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Case ReportOpen Access

Pregnancy in a Patient with Congenital Complete Transposition of Great Arteries after Atrial Switch Operation: A Case Report with a Review of Literatures Volume 7 - Issue 3

Jung Un Shinn1, Hyun Hwa Cha*1, Yeo Hyang Kim2 and Won Joon Seong1

  • 1Department of Obstetrics and Gynecology, Kyungpook National University Hospital, South Korea
  • 2Department of Pediatrics, Kyungpook National University, South Korea

Received: July 22, 2018;   Published: July 30, 2018

*Corresponding author: Hyun Hwa Cha, Department of Obstetrics and Gynecology, Kyungpook National University Hospital, School of Medicine, Kyungpook National University 807 Hoguk-ro, Buk-gu 702-720, Daegu, South Korea

DOI: 10.26717/BJSTR.2018.07.001491

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Abstract

Complete transposition of the great arteries (d-TGA) accounting for 5 % of all congenital heart disease (CHD) is one of the most common cyanotic CHDs. Advances in congenital cardiology and surgery improve the prognosis in patients with TGA, nowadays women who survived the disease are entering the child bearing ages. Although, arterial switch operation has been becoming the standard treatment for TGA, atrial switch operation (ASO) was performed till past decades. Right ventricle (RV) becomes to be in charge of systemic circulation in patients with ASO. RV cannot sustain the demands of the systemic circulation and gradually decrease the function. Recently, we have experienced a pregnancy in a patient with congenital TGA treated with ASO. She uneventfully delivered a male neonate weighing of 3100 grams at 38 weeks of gestation. However, she developed the sign of heart failure on four days after delivery. We successfully managed her with administration of oxygen, diuretics and angiotensin converting enzyme (ACE) inhibitor. Herein, we report this case with a review of literatures.

Abbreviations: CHD: Congenital Heart Diseases, ASO: Atrial Switch Operation, RV: Right Ventricle, ACE: Angiotensin Converting Enzyme, SVR: Systemic Vascular Resistance, TR: Tricuspid Regurgitation, NYHA: Heart Association, MRI: Magnetic Resonance Imaging, USG: Obstetrical Ultrasonography, FS: Fractional Shortening, ICU: Intensive care unit, CSE: Combined Spinal and Epidural, PACU: Post Anesthesia Care Unit, SVC: Superior Vena Cava, ICV: Inferior Vena Cava

Introduction

Congenital heart diseases (CHD) is one of the most common congenital anomalies with an incidence of about 8/1000 live births [1]. Complete transposition of great arteries (d-TGA) is a relatively frequent cardiac anomaly occurring in 5% to 7 of all congenital cardiac malformations [2]. Since its spontaneous mortality within the first 2 years is 90% without surgical intervention, almost all pregnant women with TGA have undergone one form of the surgical repairs such as atrial switch operation (ASO), arterial switch operation or extra conduit repair (Rastelli) [3]. Although ASO can restore a physiologic circulation, the morphological RV should sustain the systemic circulation [3,4]. Physiologic hemodynamic changes during pregnancy, delivery and immediate postpartum period could result in deteriorating of systemic RV functions and/or tricuspid valve regurgitation [4]. Herein, we aimed to report a case of pregnancy with congenital TGA treated with ASO.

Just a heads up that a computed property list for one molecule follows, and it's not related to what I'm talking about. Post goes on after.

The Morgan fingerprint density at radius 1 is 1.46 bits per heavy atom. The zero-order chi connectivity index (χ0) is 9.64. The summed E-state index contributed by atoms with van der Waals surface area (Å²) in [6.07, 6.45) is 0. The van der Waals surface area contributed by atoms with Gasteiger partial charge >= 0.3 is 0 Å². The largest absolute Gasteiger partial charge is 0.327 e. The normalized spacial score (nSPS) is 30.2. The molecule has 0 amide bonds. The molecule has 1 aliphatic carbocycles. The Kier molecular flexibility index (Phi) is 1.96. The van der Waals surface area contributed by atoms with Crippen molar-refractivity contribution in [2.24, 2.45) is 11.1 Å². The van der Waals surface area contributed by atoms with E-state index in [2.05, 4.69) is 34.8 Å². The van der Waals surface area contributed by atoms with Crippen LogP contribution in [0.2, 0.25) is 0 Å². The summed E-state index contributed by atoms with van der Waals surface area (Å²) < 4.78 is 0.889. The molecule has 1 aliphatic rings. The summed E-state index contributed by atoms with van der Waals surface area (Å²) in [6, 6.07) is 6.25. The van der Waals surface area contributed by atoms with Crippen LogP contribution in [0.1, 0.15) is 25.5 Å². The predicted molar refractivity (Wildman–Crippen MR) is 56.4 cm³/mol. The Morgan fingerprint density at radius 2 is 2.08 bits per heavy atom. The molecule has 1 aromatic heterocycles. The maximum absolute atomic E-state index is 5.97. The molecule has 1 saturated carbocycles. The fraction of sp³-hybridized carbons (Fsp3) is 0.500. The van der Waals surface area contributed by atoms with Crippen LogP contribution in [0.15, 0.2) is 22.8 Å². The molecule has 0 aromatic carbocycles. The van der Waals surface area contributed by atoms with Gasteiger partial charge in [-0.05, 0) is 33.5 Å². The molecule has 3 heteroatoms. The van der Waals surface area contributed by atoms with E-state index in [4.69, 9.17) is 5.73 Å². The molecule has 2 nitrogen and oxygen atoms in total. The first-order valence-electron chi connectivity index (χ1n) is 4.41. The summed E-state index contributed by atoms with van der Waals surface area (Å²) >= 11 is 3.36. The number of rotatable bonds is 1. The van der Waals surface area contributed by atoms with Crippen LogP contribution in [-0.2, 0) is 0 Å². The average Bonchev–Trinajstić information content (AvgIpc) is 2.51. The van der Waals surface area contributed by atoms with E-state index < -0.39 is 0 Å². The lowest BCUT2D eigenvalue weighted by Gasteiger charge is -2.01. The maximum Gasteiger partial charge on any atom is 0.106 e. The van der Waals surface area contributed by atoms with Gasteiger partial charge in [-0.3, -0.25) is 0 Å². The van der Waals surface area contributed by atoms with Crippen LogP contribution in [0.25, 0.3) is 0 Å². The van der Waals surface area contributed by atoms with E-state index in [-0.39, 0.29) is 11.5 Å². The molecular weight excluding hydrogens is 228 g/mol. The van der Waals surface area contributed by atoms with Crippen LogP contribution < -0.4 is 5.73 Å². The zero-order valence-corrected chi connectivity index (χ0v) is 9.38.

Case Presentations

A 28-year-old woman (gravida 1, para 0) visited our institution for antenatal care. She was diagnosed as complete TGA postnatally and had undergone balloon atrial septostomy after birth, and subsequently underwent Senning’s operation at the age of 1-year-old. She has been administered angiotensin converting enzyme (ACE) inhibitor (Enalapril 5mg/day) for improving diastolic function and decreasing systemic vascular resistance (SVR). Her regular 2D echocardiography showed normal Tei index for both ventricles (Left ventricle: 1%, Right ventricle: 32%) and grade I Tricuspid Regurgitation (TR) without arrhythmia. Also, her New York Heart Association (NYHA) functional classification was class I. She was planned to perform cardiac magnetic resonance imaging (MRI) for counseling the pregnancy risk ahead of marriage; however, she got pregnant unexpectantly

At her first time of visiting obstetrical unit, obstetrical ultrasonography (USG) revealed a fetus measuring of 83/7 weeks of gestation. We recommended the cessation of ACE inhibitor administration and decided to delay cardiac MRI after delivery. We performed 2D echocardiography at 13 weeks of gestation showing 35% of RV fractional shortening (FS) in RV with patent Senning pathway (Figure 1). We regularly checked the level of N-terminal probrain natriuretic peptide (NT-proBNP) for detection of heart failure (Figure 2) and performed carefully obstetrical care. 2D echocardiography performed at 373/7 weeks revealed that decreased RV function compared to previous study (FS 22%). There was no significant event during antepartum period. We discussed about the mode of delivery with the pediatric cardiologist and obstetrical anesthesiologist. We thought that elective delivery would be better; therefore, we decided to perform cesarean delivery at 381/7 weeks of gestation.